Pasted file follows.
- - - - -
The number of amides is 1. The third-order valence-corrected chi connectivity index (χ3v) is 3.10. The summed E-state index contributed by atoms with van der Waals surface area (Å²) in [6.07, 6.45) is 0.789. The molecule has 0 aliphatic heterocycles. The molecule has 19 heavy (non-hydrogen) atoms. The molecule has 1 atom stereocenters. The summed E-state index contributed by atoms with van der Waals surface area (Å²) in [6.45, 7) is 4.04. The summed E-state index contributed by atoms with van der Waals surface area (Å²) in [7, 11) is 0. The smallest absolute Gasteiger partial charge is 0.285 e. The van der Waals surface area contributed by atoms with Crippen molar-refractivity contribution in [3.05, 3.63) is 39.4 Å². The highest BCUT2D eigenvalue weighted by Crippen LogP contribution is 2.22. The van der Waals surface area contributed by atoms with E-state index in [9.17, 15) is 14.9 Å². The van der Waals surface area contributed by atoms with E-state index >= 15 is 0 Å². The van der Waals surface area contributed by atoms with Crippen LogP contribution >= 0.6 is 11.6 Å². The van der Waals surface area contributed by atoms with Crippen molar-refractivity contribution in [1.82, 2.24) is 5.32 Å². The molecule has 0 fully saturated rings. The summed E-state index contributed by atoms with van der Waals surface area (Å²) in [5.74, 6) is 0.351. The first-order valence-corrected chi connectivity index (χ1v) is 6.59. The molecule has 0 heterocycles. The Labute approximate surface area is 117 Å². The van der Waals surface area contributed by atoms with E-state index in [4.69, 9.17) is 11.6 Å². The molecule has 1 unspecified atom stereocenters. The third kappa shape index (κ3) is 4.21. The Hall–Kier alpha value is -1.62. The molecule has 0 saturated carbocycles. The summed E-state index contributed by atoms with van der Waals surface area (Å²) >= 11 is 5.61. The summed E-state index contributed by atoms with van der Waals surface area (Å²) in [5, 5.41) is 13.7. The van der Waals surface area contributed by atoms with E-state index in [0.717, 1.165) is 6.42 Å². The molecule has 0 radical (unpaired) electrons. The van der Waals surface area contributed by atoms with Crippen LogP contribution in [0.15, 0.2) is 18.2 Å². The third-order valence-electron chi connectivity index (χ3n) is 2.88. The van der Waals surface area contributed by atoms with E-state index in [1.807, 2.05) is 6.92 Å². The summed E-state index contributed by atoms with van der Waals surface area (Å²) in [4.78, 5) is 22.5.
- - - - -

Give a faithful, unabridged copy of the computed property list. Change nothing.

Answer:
The number of amides is 1. The third-order valence-corrected chi connectivity index (χ3v) is 3.10. The summed E-state index contributed by atoms with van der Waals surface area (Å²) in [6.07, 6.45) is 0.789. The molecule has 0 aliphatic heterocycles. The molecule has 19 heavy (non-hydrogen) atoms. The molecule has 1 atom stereocenters. The summed E-state index contributed by atoms with van der Waals surface area (Å²) in [6.45, 7) is 4.04. The summed E-state index contributed by atoms with van der Waals surface area (Å²) in [7, 11) is 0. The smallest absolute Gasteiger partial charge is 0.285 e. The van der Waals surface area contributed by atoms with Crippen molar-refractivity contribution in [3.05, 3.63) is 39.4 Å². The highest BCUT2D eigenvalue weighted by Crippen LogP contribution is 2.22. The van der Waals surface area contributed by atoms with E-state index in [9.17, 15) is 14.9 Å². The van der Waals surface area contributed by atoms with E-state index >= 15 is 0 Å². The van der Waals surface area contributed by atoms with Crippen LogP contribution >= 0.6 is 11.6 Å². The van der Waals surface area contributed by atoms with Crippen molar-refractivity contribution in [1.82, 2.24) is 5.32 Å². The molecule has 0 fully saturated rings. The summed E-state index contributed by atoms with van der Waals surface area (Å²) in [5.74, 6) is 0.351. The first-order valence-corrected chi connectivity index (χ1v) is 6.59. The molecule has 0 heterocycles. The Labute approximate surface area is 117 Å². The van der Waals surface area contributed by atoms with E-state index in [4.69, 9.17) is 11.6 Å². The molecule has 1 unspecified atom stereocenters. The third kappa shape index (κ3) is 4.21. The Hall–Kier alpha value is -1.62. The molecule has 0 saturated carbocycles. The summed E-state index contributed by atoms with van der Waals surface area (Å²) >= 11 is 5.61. The summed E-state index contributed by atoms with van der Waals surface area (Å²) in [5, 5.41) is 13.7. The van der Waals surface area contributed by atoms with E-state index in [0.717, 1.165) is 6.42 Å². The molecule has 0 radical (unpaired) electrons. The van der Waals surface area contributed by atoms with Crippen LogP contribution in [0.15, 0.2) is 18.2 Å². The third-order valence-electron chi connectivity index (χ3n) is 2.88. The van der Waals surface area contributed by atoms with E-state index in [1.807, 2.05) is 6.92 Å². The summed E-state index contributed by atoms with van der Waals surface area (Å²) in [4.78, 5) is 22.5.